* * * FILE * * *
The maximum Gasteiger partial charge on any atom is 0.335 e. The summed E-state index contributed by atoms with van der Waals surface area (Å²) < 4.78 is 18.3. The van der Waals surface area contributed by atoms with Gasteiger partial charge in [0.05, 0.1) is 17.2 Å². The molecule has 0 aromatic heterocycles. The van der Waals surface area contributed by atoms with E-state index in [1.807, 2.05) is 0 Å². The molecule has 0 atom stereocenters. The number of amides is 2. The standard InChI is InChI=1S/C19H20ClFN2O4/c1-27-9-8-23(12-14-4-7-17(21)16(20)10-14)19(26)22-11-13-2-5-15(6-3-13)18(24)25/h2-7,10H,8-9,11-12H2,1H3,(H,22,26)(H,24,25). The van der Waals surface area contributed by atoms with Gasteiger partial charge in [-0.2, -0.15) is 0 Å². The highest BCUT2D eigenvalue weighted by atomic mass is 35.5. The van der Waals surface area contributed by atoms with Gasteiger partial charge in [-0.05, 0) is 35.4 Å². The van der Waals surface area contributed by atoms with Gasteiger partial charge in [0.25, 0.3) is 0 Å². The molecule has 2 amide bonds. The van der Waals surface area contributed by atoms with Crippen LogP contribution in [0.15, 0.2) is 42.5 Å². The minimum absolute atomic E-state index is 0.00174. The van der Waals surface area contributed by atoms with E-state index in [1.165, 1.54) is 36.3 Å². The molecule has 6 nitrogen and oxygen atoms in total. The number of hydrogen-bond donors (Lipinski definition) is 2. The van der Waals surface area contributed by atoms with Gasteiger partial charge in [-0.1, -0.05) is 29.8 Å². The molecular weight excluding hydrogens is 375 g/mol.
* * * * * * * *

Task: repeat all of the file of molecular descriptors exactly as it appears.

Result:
The maximum Gasteiger partial charge on any atom is 0.335 e. The summed E-state index contributed by atoms with van der Waals surface area (Å²) < 4.78 is 18.3. The van der Waals surface area contributed by atoms with Gasteiger partial charge in [0.05, 0.1) is 17.2 Å². The molecule has 0 aromatic heterocycles. The van der Waals surface area contributed by atoms with E-state index in [1.807, 2.05) is 0 Å². The molecule has 0 atom stereocenters. The number of amides is 2. The standard InChI is InChI=1S/C19H20ClFN2O4/c1-27-9-8-23(12-14-4-7-17(21)16(20)10-14)19(26)22-11-13-2-5-15(6-3-13)18(24)25/h2-7,10H,8-9,11-12H2,1H3,(H,22,26)(H,24,25). The van der Waals surface area contributed by atoms with Gasteiger partial charge in [-0.2, -0.15) is 0 Å². The highest BCUT2D eigenvalue weighted by atomic mass is 35.5. The van der Waals surface area contributed by atoms with Gasteiger partial charge in [-0.05, 0) is 35.4 Å². The van der Waals surface area contributed by atoms with Gasteiger partial charge in [0.25, 0.3) is 0 Å². The molecule has 2 amide bonds. The van der Waals surface area contributed by atoms with Crippen LogP contribution in [0.15, 0.2) is 42.5 Å². The minimum absolute atomic E-state index is 0.00174. The van der Waals surface area contributed by atoms with E-state index in [1.165, 1.54) is 36.3 Å². The molecule has 6 nitrogen and oxygen atoms in total. The number of hydrogen-bond donors (Lipinski definition) is 2. The van der Waals surface area contributed by atoms with Gasteiger partial charge in [-0.1, -0.05) is 29.8 Å². The molecular weight excluding hydrogens is 375 g/mol.